This year’s Venice Architecture Biennial has awarded the late Modernist architect Lina Bo Bardi with the Special Golden Lion for Lifetime Achievement award.

The prize, which will be bestowed in memoriam to Bo Bardi at the seminal 17th annual edition of the international festival on May 17th, is given in recognition of her illustrious career and “powerful buildings.” You can read more about Bo Bardi, and how her prizewinning work relates to this year’s festival theme, at DeZeen here.

Meanwhile, for those who are unfamiliar with the Brazilian visionary and her impact on design today, we’ll be taking a closer look at the life and work of Lina Bo Bardi:

The Life of Lina Bo Bardi

Lina Bo Bardi was born Anchillina Bo in Rome, Italy on December 5, 1914. Even at a young age, Bo Bardi demonstrated an affinity for art; yet when she made the decision to pursue architecture as a career, her father struggled to be supportive. Nevertheless, she went on to study at the Rome College of Architecture. Post-graduation in 1939, she moved to Milan, where she worked with architect Carlo Pagani.

Just three years later at the age of 28, Bo Bardi opened her own architectural studio. During wartime, work was hard to come by, and she found additional ways to supplement her income by creating magazine illustrations. When her studio was tragically destroyed by an aerial bombing in 1943, the event pushed Bo Bardi to become more involved with the Italian Communist Party. Alongside Pagani and photographer Federico Pallatani, she travelled the country and documented wreckage of the country brought on by the war.

When Bo Bardi eventually married in 1946, she and her husband, art critic and journalist Pietro Maria Bardi, found post-war life in Italy difficult due to their involvement in the resistance. They relocated to Brazil and together co-founded Habitat, a magazine named for Bo Bardi’s idea that the ideal interior was a “habitat” designed to maximize human potential. Radicalized by her accumulated experiences, Bo Bardi spent most of her life promoting the social and cultural potential of architecture and design.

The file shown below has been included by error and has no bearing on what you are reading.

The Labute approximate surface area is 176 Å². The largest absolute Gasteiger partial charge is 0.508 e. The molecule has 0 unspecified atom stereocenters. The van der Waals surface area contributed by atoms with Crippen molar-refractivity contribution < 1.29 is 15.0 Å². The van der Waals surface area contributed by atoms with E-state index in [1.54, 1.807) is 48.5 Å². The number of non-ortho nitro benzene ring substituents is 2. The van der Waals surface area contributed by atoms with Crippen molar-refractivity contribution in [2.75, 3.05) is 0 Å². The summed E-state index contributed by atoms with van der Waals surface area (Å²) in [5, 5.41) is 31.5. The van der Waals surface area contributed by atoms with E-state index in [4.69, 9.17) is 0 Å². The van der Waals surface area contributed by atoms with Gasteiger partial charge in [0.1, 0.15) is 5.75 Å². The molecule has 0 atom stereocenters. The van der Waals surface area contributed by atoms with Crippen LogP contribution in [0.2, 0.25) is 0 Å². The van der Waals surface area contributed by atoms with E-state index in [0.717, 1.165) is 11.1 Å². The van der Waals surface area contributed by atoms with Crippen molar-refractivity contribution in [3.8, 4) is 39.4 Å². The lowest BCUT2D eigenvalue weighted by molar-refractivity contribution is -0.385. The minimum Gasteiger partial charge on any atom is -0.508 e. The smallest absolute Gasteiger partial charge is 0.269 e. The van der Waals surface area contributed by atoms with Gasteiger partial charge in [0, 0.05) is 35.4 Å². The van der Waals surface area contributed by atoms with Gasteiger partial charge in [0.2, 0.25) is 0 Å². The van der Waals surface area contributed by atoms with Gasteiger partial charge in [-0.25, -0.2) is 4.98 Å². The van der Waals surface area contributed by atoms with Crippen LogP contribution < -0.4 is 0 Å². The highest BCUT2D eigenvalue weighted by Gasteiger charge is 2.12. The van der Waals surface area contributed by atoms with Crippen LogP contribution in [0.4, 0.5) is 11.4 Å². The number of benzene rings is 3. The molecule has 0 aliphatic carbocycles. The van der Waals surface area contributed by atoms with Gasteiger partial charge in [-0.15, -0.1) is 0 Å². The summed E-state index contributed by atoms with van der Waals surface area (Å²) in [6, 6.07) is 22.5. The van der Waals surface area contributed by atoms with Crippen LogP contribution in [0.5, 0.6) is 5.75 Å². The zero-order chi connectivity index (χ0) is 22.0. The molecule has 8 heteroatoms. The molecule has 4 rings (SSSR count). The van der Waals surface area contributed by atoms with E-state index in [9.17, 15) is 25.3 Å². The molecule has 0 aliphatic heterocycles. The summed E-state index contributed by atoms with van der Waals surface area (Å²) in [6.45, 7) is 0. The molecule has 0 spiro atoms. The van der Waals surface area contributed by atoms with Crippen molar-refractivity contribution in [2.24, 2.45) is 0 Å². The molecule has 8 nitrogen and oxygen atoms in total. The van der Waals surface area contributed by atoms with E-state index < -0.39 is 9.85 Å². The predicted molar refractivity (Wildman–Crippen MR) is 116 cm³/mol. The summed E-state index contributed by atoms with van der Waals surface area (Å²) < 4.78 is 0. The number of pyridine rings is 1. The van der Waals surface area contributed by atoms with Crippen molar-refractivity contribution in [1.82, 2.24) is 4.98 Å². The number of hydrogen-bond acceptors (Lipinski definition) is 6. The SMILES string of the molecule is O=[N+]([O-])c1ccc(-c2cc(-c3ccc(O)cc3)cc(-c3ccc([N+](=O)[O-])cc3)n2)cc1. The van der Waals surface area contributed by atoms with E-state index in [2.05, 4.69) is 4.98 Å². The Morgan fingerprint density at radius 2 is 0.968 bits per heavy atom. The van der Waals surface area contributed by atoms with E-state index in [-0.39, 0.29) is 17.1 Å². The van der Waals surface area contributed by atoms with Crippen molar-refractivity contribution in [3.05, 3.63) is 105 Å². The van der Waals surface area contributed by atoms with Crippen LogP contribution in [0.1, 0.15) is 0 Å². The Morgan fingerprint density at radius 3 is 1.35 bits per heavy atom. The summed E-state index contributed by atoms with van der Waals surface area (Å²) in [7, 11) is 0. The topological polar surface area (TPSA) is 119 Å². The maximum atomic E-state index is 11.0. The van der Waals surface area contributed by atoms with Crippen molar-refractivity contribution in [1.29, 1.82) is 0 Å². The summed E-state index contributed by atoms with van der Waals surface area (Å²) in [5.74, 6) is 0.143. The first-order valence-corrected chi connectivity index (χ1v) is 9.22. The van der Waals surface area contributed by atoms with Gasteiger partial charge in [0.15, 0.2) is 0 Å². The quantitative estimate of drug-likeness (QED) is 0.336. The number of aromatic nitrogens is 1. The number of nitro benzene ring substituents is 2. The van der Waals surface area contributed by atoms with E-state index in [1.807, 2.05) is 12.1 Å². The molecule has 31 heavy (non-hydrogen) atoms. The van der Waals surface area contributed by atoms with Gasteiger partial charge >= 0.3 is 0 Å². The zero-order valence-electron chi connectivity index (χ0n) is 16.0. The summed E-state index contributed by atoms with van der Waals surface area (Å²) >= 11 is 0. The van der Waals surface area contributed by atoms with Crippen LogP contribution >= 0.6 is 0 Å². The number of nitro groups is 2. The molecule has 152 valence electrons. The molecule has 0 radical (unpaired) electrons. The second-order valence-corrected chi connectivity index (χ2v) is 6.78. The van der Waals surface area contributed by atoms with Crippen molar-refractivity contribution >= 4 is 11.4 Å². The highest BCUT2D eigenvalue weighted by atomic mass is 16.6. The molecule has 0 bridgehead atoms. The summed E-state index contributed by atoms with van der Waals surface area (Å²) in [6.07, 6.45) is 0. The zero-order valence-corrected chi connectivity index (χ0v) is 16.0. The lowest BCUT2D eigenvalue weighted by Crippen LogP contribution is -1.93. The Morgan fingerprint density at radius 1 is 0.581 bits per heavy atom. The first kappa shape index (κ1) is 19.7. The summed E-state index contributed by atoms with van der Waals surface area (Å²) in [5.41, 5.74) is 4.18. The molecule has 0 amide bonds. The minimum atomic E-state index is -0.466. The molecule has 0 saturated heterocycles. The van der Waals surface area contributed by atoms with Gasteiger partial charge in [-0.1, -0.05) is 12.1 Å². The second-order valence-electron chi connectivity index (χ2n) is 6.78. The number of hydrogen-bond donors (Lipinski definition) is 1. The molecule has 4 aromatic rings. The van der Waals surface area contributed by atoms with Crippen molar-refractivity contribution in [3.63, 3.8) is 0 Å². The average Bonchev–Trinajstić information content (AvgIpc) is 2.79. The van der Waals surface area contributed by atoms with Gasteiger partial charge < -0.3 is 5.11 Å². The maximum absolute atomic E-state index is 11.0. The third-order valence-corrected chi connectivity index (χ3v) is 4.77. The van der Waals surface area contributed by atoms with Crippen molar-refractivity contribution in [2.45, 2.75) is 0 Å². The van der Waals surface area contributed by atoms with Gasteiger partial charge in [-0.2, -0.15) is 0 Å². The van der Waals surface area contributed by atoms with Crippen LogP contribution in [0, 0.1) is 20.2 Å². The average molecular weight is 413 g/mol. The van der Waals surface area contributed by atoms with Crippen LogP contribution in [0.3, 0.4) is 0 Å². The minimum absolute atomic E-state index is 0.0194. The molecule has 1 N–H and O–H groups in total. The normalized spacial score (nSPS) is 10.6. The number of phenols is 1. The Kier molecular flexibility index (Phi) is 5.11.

Glass House. Credit: LeoINN on Wikimedia Creative Commons licensed under the Creative Commons Attribution-Share Alike 4.0 International license.

The Work of Lina Bo Bardi

Brazil had a profound impact on Bo Bardi’s creative thinking. In the same year that Bo Bardi became a naturalized Brazilian citizen (1951), she also completed her first built work.

The “Glass House” — or “Casa de Vidro” — was one of her most iconic architectural feats, as well as her own private residence. Incorporating her understanding of a global Modernist with an appreciation for the natural Brazilian landscape, the structure was one of the earliest examples of reinforced concrete in domestic architecture. She was inspired by both Mies van der Rohe’s Farnsworth House and Charles and Ray Eames’ Case Study House No. 8.

Museum of Art
São Paulo. Credit: Wilfredor on Wikimedia Commons made available under the Creative Commons CC0 1.0 Universal Public Domain Dedication

Bo Bardi’s impressive career also included designing the São Paulo Museum of Art, abbreviated as MASP, where her husband served as curator. In designing the museum, Bo Bardi coined the term “Poor Architecture” — a style she considered as divorced from cultured intellectual pretentiousness. She worked on other vital cultural and community centers in the region as well, including the Solar do Unhão (a sugar mill restored to be a museum of modern art) in Salvador, and Centro de Lazer Fábrica da Pompéia (a drum factory turned community center) and The Teatro Oficina (a burnt office building turned theater), both in São Paulo, Brazil.

In addition to being an architect, Bo Bardi was also engaged in scenery production, art, furniture and graphic design. She produced over 6,000 drawings and founded a furniture studio, the Studio de Arte e Arquitetura Palma. Her iconic Bowl Chair is even available for purchase today. Though Bo Bardi passed in 1992, leaving many unfinished projects in her wake, her legacy lives on, as evidenced by the Venice Architecture Biennial’s acknowledgement.